Navigating the Grey Areas of Accountability and Ethics in Crowdfunding and Marketing Practices

Yesterday, in our conversations about generative AI, somebody had brought up the Kickstarter campaign that had raised more than $1 million and they were using crappy generative AI artwork and how that hurts all of us. But what about. That hurts all of us? And let’s talk about that because how do you get to raise $1 million with a crappy product? How do you do it?

It’s not generative AI. It’s marketing people who raise a lot of money on their crowdfunding campaigns usually spend money on the marketing of those crowdfunding campaigns because it works. Marketing works. People forget that marketing is a big component of being in business. Matter of fact, they usually remember way too late.

I remind this to my students all the time that when I’m looking at these services, people think that making a product is the business, but it’s not making the product. It’s sustaining the product. It’s selling the product, maintaining the product, all the type of stuff. And you have to start thinking about those things at day one. So when you think a product cost this much to manufacture, but it cost this much manufacturer, you are under problems, especially figured out towards the end.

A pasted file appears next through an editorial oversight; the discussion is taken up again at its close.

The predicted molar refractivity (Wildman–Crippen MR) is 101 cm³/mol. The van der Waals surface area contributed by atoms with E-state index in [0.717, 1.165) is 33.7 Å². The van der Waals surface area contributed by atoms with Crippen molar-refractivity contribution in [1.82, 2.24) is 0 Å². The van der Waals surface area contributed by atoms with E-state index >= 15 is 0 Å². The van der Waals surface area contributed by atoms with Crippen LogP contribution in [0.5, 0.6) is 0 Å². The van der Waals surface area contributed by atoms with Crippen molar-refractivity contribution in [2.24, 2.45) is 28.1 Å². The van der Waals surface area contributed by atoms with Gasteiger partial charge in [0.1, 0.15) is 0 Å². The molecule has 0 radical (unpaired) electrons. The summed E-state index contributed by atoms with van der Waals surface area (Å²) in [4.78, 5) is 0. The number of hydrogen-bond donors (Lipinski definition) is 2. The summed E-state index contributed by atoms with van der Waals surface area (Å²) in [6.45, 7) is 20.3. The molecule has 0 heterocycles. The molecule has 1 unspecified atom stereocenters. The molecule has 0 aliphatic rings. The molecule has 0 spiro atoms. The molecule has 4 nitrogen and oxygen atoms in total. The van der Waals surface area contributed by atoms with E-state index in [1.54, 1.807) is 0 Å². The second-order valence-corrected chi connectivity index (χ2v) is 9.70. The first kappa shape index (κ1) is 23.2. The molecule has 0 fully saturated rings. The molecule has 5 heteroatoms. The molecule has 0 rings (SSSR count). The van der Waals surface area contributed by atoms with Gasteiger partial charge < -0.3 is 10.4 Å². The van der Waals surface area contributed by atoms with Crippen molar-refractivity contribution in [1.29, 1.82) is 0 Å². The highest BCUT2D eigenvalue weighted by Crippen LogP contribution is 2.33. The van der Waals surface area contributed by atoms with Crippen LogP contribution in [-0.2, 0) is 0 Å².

The people who are interested in selling at any cost know that the product is secondary to the impression the product gives off. That’s terrible. You know, it’s also terrible people pledging money because they don’t know any better. Why don’t they know any better? Why don’t they demand quality?

Why do people keep giving money to these substandard crowdfunding campaigns? And the answer is it’s a beautiful mix of sunk cost fallacy and FOMO, the fear of missing out. And you combine those two together and you can really get people to give you money. And here’s the best part, is it illegal? No.

If I promise you a crappy product and I give you a crappy product, it’s not illegal. Is it unethical? Well, it’s certainly not what I would do. I think that the ethics is a personal one here. Is it a moral? Probably. But that’s the thing.

If I promise you a crappy burger and I give you a crappy burger and you eat the crappy burger, eh, we’re all good. So the question is, how do I get, you do not want a crappy burger. How do I get you to have standards? I can’t yell at you to have standards. The best I can do is I can expose you to things which makes you crave better. But it takes time to develop taste and it takes effort.